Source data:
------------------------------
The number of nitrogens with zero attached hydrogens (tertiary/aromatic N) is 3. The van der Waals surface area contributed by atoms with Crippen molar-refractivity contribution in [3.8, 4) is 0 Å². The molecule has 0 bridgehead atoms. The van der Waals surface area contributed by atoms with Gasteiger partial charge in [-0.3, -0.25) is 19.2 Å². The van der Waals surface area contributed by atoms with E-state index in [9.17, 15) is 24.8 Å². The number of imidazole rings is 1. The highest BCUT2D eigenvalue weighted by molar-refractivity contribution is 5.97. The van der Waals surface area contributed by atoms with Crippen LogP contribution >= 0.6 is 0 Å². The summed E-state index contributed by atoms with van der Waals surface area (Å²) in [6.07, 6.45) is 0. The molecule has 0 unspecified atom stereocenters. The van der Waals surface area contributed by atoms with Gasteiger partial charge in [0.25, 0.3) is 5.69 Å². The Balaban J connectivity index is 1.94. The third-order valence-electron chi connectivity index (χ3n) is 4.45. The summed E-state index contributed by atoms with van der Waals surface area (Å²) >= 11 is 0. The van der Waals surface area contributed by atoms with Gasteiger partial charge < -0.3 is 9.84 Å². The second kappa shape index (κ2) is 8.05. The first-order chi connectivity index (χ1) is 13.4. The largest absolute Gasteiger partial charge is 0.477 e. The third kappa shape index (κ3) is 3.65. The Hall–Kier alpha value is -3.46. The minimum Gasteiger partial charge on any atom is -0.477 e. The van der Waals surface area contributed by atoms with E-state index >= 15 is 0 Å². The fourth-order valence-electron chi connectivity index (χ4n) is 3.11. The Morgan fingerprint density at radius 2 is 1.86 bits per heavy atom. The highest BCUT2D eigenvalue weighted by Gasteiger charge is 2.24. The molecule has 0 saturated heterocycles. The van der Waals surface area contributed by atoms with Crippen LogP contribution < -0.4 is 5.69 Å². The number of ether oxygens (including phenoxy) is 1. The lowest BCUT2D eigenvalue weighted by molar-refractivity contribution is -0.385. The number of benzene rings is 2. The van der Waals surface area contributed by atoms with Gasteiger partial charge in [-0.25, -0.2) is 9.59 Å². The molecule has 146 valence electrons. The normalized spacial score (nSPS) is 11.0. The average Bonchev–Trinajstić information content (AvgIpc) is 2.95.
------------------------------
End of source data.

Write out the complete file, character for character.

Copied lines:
The number of nitrogens with zero attached hydrogens (tertiary/aromatic N) is 3. The van der Waals surface area contributed by atoms with Crippen molar-refractivity contribution in [3.8, 4) is 0 Å². The molecule has 0 bridgehead atoms. The van der Waals surface area contributed by atoms with Gasteiger partial charge in [-0.3, -0.25) is 19.2 Å². The van der Waals surface area contributed by atoms with E-state index in [9.17, 15) is 24.8 Å². The number of imidazole rings is 1. The highest BCUT2D eigenvalue weighted by molar-refractivity contribution is 5.97. The van der Waals surface area contributed by atoms with Crippen LogP contribution >= 0.6 is 0 Å². The summed E-state index contributed by atoms with van der Waals surface area (Å²) in [6.07, 6.45) is 0. The molecule has 0 unspecified atom stereocenters. The van der Waals surface area contributed by atoms with Gasteiger partial charge in [0.25, 0.3) is 5.69 Å². The Balaban J connectivity index is 1.94. The third-order valence-electron chi connectivity index (χ3n) is 4.45. The summed E-state index contributed by atoms with van der Waals surface area (Å²) >= 11 is 0. The van der Waals surface area contributed by atoms with Gasteiger partial charge < -0.3 is 9.84 Å². The second kappa shape index (κ2) is 8.05. The first-order chi connectivity index (χ1) is 13.4. The largest absolute Gasteiger partial charge is 0.477 e. The third kappa shape index (κ3) is 3.65. The Hall–Kier alpha value is -3.46. The minimum Gasteiger partial charge on any atom is -0.477 e. The van der Waals surface area contributed by atoms with E-state index >= 15 is 0 Å². The fourth-order valence-electron chi connectivity index (χ4n) is 3.11. The Morgan fingerprint density at radius 2 is 1.86 bits per heavy atom. The highest BCUT2D eigenvalue weighted by Gasteiger charge is 2.24. The molecule has 0 saturated heterocycles. The van der Waals surface area contributed by atoms with Crippen LogP contribution < -0.4 is 5.69 Å². The number of ether oxygens (including phenoxy) is 1. The lowest BCUT2D eigenvalue weighted by molar-refractivity contribution is -0.385. The number of benzene rings is 2. The van der Waals surface area contributed by atoms with Gasteiger partial charge in [-0.25, -0.2) is 9.59 Å². The molecule has 146 valence electrons. The normalized spacial score (nSPS) is 11.0. The average Bonchev–Trinajstić information content (AvgIpc) is 2.95.